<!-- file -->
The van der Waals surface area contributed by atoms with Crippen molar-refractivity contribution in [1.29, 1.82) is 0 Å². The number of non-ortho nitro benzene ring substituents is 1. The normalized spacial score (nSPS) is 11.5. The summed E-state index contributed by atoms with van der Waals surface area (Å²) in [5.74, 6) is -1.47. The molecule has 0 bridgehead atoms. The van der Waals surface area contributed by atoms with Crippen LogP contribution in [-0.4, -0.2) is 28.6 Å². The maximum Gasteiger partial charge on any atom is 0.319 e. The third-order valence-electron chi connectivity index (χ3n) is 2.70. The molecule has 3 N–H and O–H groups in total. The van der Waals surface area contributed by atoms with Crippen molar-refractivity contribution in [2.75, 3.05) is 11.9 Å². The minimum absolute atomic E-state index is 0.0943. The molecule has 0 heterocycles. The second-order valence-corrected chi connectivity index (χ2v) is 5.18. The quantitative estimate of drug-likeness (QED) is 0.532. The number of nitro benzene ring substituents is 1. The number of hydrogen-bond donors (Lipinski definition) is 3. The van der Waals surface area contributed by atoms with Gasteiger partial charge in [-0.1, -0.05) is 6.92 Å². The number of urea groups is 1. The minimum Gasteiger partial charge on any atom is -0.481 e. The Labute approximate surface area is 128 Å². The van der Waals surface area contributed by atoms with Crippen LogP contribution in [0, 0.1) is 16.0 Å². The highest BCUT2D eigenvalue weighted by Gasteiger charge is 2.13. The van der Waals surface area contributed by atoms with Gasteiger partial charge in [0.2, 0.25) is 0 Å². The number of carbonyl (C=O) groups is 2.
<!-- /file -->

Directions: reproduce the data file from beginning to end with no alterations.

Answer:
The van der Waals surface area contributed by atoms with Crippen molar-refractivity contribution in [1.29, 1.82) is 0 Å². The number of non-ortho nitro benzene ring substituents is 1. The normalized spacial score (nSPS) is 11.5. The summed E-state index contributed by atoms with van der Waals surface area (Å²) in [5.74, 6) is -1.47. The molecule has 0 bridgehead atoms. The van der Waals surface area contributed by atoms with Crippen LogP contribution in [-0.4, -0.2) is 28.6 Å². The maximum Gasteiger partial charge on any atom is 0.319 e. The third-order valence-electron chi connectivity index (χ3n) is 2.70. The molecule has 3 N–H and O–H groups in total. The van der Waals surface area contributed by atoms with Crippen molar-refractivity contribution in [2.75, 3.05) is 11.9 Å². The minimum absolute atomic E-state index is 0.0943. The molecule has 0 heterocycles. The second-order valence-corrected chi connectivity index (χ2v) is 5.18. The quantitative estimate of drug-likeness (QED) is 0.532. The number of nitro benzene ring substituents is 1. The number of hydrogen-bond donors (Lipinski definition) is 3. The van der Waals surface area contributed by atoms with Gasteiger partial charge in [-0.1, -0.05) is 6.92 Å². The number of urea groups is 1. The minimum Gasteiger partial charge on any atom is -0.481 e. The Labute approximate surface area is 128 Å². The van der Waals surface area contributed by atoms with Crippen LogP contribution in [0, 0.1) is 16.0 Å². The highest BCUT2D eigenvalue weighted by Gasteiger charge is 2.13. The van der Waals surface area contributed by atoms with Gasteiger partial charge in [0.2, 0.25) is 0 Å². The number of carbonyl (C=O) groups is 2.